The government East Arm Leprosarium, staffed by Catholic Sisters from the order of Daughters of the Sacred Heart and under the superintendence of John Hargrave, became associated with healing, recovery, peace, and lifelong warm relationships. Behind the scenes there were significant tensions with a reactionary Commonwealth medical hierarchy who clung to the older models of lifelong forced incarceration, but these battles were eventually won by evidence, argument, and sheer tenacity.

John was a compulsive teacher, mentor, collaborator, and encourager. Throughout his life he identified persons of promise, ability and goodwill and freely shared his knowledge and skills with no regard to hierarchy. He thus developed a cadre of Aboriginal health workers in the NT who could diagnose, treat, perform physiotherapy, operate, suture (including microsurgery), and dress wounds. He started the first formal training programs for Aboriginal health workers. Nurses equally were empowered to adopt high level skills and functioned as equals on the team.

From his base at the East Arm Leprosarium, John continued to travel throughout the NT diagnosing, teaching, supporting, and following up his patients. John learnt to fly to facilitate his movement around the Territory. He developed an innovative computer-assisted register and a sophisticated public health approach which fed into his MD thesis on Leprosy in the NT, awarded in 1976.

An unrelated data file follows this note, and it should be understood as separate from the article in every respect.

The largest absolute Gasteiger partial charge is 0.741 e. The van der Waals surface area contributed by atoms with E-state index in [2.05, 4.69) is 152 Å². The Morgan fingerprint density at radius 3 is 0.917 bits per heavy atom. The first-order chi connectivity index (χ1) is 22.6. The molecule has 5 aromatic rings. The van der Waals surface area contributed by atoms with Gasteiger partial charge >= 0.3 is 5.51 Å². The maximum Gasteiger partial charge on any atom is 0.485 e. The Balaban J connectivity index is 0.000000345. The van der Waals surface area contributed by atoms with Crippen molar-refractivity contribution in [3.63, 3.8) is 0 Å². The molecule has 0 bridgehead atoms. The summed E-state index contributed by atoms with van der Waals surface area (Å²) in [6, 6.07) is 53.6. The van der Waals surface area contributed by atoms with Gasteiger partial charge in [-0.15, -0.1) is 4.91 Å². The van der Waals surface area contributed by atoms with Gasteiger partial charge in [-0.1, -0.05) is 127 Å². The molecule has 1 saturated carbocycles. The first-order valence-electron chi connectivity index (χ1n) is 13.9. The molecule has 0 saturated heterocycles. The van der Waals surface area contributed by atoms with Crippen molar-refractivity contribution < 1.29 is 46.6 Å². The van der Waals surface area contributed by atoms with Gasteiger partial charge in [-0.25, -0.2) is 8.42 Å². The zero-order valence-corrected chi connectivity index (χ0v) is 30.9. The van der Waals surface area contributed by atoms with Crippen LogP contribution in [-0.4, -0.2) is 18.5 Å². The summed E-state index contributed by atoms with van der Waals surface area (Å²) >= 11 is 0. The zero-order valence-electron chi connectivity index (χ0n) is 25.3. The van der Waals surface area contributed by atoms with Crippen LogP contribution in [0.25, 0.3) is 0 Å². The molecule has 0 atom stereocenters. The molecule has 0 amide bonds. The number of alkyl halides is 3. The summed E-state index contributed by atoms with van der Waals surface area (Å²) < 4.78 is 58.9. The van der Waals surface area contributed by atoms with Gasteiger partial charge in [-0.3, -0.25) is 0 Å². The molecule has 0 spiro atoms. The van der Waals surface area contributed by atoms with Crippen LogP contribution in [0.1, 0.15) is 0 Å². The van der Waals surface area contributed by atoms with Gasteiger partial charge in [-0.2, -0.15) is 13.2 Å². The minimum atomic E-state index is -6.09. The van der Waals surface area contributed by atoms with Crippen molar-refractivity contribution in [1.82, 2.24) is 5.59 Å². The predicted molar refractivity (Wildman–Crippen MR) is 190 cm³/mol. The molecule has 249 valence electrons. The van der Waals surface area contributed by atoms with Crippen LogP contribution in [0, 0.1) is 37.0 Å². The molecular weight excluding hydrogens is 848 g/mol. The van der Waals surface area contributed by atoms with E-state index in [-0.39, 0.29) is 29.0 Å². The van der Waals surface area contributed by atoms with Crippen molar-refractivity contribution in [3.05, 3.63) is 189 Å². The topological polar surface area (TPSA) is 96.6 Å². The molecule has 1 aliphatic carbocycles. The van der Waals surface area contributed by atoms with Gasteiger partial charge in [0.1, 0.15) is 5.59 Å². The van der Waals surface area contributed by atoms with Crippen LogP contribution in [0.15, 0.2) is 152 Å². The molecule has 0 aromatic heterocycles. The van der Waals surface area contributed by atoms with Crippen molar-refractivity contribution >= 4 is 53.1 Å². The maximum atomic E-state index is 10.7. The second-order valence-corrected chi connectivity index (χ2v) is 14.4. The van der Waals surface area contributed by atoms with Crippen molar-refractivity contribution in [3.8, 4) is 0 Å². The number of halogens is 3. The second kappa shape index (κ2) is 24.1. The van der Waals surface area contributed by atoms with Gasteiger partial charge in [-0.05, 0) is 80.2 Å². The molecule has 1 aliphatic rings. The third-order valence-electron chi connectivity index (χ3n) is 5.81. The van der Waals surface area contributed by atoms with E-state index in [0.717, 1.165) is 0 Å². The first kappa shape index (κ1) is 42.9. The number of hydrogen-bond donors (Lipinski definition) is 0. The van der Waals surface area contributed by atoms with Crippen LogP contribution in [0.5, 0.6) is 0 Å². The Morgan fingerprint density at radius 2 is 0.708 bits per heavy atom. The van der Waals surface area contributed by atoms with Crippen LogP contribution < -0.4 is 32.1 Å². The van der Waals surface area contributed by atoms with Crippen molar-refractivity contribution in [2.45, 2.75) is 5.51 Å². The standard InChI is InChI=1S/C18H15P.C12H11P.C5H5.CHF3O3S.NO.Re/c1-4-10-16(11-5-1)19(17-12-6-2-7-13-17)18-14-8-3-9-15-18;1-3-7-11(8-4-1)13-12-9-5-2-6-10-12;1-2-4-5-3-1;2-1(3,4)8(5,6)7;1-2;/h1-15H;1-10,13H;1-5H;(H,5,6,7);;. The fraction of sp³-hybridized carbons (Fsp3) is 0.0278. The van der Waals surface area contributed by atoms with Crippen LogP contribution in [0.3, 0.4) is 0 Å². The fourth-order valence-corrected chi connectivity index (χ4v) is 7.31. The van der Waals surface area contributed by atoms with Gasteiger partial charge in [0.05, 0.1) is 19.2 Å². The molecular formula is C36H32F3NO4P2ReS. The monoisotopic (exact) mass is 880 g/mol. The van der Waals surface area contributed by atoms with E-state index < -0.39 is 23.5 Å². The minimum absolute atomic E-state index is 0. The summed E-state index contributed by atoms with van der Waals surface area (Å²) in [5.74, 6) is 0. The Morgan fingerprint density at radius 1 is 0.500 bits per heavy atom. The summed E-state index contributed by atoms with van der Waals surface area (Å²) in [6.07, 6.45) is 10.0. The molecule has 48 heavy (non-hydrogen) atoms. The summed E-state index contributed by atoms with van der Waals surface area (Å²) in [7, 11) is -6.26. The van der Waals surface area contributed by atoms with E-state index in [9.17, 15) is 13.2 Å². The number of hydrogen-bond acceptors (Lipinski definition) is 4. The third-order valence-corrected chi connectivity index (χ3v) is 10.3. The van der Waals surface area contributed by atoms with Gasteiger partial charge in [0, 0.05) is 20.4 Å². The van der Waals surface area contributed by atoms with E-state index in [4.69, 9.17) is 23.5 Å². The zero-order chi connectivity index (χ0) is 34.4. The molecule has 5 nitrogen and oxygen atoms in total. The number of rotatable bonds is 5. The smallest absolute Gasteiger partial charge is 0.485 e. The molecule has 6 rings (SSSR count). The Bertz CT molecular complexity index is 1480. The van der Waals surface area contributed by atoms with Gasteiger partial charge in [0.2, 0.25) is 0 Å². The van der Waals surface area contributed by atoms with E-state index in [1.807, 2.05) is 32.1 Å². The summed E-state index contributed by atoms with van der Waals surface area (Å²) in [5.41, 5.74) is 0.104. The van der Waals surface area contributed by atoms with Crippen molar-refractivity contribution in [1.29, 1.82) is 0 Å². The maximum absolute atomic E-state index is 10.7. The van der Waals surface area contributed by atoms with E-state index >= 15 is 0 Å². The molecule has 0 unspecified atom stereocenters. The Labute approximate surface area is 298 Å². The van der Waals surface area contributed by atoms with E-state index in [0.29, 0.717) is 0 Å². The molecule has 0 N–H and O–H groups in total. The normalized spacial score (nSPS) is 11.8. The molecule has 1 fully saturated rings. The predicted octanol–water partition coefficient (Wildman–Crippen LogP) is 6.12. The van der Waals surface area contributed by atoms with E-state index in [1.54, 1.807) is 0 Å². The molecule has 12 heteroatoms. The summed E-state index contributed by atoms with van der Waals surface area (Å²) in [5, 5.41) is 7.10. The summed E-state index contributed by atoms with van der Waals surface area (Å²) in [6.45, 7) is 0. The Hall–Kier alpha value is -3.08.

John realised the need for a comprehensive program which would cater for all aspects of leprosy including education, medical treatment, surgical treatment, and rehabilitation. The latter two were not available to Territory patients and, indeed, were not represented in most major Australian centres. During a series of sabbaticals and with a WHO scholarship, John visited leprosy centres throughout South East Asia, studying and learning techniques and management. In 1962 he spent some months with Dr Paul Brand in Vellore, southern India. Paul Brand was the doyen of leprosy management and the father of reconstructive surgery for deformities resulting from nerve damage. On his return to Darwin, with no other surgical training and in the face of administrative opposition, John established a reconstructive surgical program at the leprosarium from scratch. He later enticed a physiotherapist from India to continue the development of the necessary accompanying rehabilitation program.

John was constantly looking to provide the best, world-class treatment for his patients. He noted the rise of microsurgery in the 1970s and immediately saw the potential for its application in both nerve repair and reconstructive surgery including free flaps. Together with the Sisters at the Leprosarium, key Aboriginal health workers and Dr Jon Wardill, then a new young surgeon in Darwin, he converted the operating room at the leprosarium into a laboratory and in 1975 began a disciplined, structured program of learning micro vascular anastomosis using a rabbit ear artery model.